Are my oral type 2 diabetes medications heart-safe

Are My Oral Type 2 Diabetes Medications Heart-Safe?
After a two year inquiry into the safety of the type 2 diabetes drug rosiglitazone to determine if it increased the risk of heart problems, the U.S. Senate Finance Committee issued their findings highlighting potential health risks. The report was developed over the last two years by committee investigators who reviewed more than 250,000 pages of documents provided by the drug's manufacturer, the FDA, and several research institutes. The report can be found at But what does that mean for you, the person dutifully taking what your doctor prescribes, and facing potential risks? The American Heart Association issued the following guidelines after the Senate Committee's report. • Consult with your physicians on any matters concerning risk factors you may • In managing your diabetes, "focus on glycemic (blood sugar) control keeping your HbA1c levels below 7.0 to reduce the risk of the 'microvascular' complications of diabetes, such as kidney failure, painful nerve problems, and decreased vision or even blindness." • The AHA states that any diabetes management program should be founded on a healthy diet and physical activity as well as healthful control of blood pressure and cholesterol and triglycerides. The AHA also adds: "An aspirin regimen should be used under the advice of a physician in patients who have known cardiovascular disease due to atherosclerosis." • They then recommend that the type 2 oral medication metformin should "generally be the first choice, particularly in obese patients." Other medications should be used if a person cannot get their A1Cs down to satisfactory levels. • They go on to add that, "if a thiazolidinediones (TZD), such as pioglitazone or rosiglitazone, is prescribed, it should not be used with an expectation of benefit in reducing the occurrence of heart attack or stroke, and the rationale for the choice of a TZD should be discussed with your physician. However, patients who have successfully achieved recommended HbA1c control on a TZD might consider remaining on their medication. If the treating physician and/or the patient are uncomfortable with using a TZD, another medication could be substituted. There is currently not enough data to support the choice of a specific TZD." Type 2 Diabetes Drug Alert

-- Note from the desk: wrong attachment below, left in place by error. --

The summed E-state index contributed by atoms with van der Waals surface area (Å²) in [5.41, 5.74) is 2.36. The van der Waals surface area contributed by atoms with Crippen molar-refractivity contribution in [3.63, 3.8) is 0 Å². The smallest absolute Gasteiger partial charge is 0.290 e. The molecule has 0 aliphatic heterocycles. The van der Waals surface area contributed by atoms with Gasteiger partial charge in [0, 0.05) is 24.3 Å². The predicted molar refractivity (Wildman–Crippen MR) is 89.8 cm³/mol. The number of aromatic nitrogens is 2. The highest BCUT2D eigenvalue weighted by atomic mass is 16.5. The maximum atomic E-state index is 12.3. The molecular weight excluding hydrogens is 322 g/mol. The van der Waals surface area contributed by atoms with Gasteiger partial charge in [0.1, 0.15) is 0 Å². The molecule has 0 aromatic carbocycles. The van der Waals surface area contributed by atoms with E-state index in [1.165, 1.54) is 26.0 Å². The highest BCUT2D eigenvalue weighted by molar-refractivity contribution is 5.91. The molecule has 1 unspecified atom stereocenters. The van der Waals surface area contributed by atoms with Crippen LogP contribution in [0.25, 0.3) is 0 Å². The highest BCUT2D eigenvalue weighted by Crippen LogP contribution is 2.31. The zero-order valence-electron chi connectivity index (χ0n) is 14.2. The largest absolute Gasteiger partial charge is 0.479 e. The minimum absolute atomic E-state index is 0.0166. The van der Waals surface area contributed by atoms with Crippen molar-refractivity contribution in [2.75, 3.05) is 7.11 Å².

A safety review notice was issued by the Food and Drug Administration (FDA) on February 23 about rosiglitazone, a drug used in several popularAvandia®, Avandamet®, and Avandaryl®—to increase the body's sensitivity to insulin. But it has been suspected of triggering potentially fatal cardiovascular problems for several years. In 2007, Steve E. Nissen, M.D., chairman of the department of cardiovascular medicine at the Cleveland Clinic published a New England Journal of Medicine study that concluded "rosiglitazone was associated with a significant increase in the risk of myocardial infarction [heart attack]… patients and providers should consider the potential for serious adverse cardiovascular effects of treatment with rosiglitazone for type 2 diabetes." And the same year, the Food in Drug Administration issued a safety alert about a possible association between rosiglitazone and increased heart-related risk. What was known then, according to the National Library of Medicine, was that the drug "may cause fluid retention that may lead to or worsen congestive heart failure (condition in which the heart is unable to pump enough blood to the other parts of the body)." They advise, in their Medline Plus online article, that "before you start to take rosiglitazone, tell your doctor if you have or have ever had congestive heart failure, especially if your heart failure is so severe that you must limit your activity and are only comfortable when you are at rest or you must remain in a chair or bed. Also tell your doctor if you were born with a heart defect, and if you have or have ever had swelling of the arms, hands, feet, ankles, or lower legs; heart disease, high blood pressure; coronary artery disease (narrowing of the blood vessels that lead to the heart); a heart attack; an irregular heartbeat; or high cholesterol or fats in the blood. Your doctor may tell you not to take rosiglitazone or may monitor you carefully during your treatment." "If you develop congestive heart failure or other heart problems, you may experience certain symptoms. Tell your doctor immediately if you have any of the following symptoms, especially when you first start taking rosiglitazone or after your dose is increased: large weight gain in a short period of time; shortness of breath; swelling of the arms, hands, feet, ankles, or lower legs; swelling or pain in the stomach; waking up short of breath during the night; the need to sleep with extra pillows in order to breathe while lying down; frequent dry cough; or increased tiredness." Now that the FDA has issued another notice of a safety review, people are feeling increased concern about taking rosiglitazone. This is what is current as of the last week of February 2010: The drug has not been pulled off the shelves. The FDA is currently reviewing scientific information that they received in August of 2009 from RECORD, a large, long-term study on the possible heart-attack related risks of rosiglitazone. The review will be completed in July of this year. The FDA's current advice for anyone taking the drug is: • Don't stop taking your medication without talking with your health care • Discuss any questions or concerns you have about rosiglitazone with your health • Read the Medication Guide that comes with each rosiglitazone prescription to better understand the risks and benefits of your medication. • Report any side effects with rosiglitazone to FDA's MedWatch program either online, by regular mail, by fax, or by phone. Regular Mail: Use postage-paid, pre-addressed FDA form 3500


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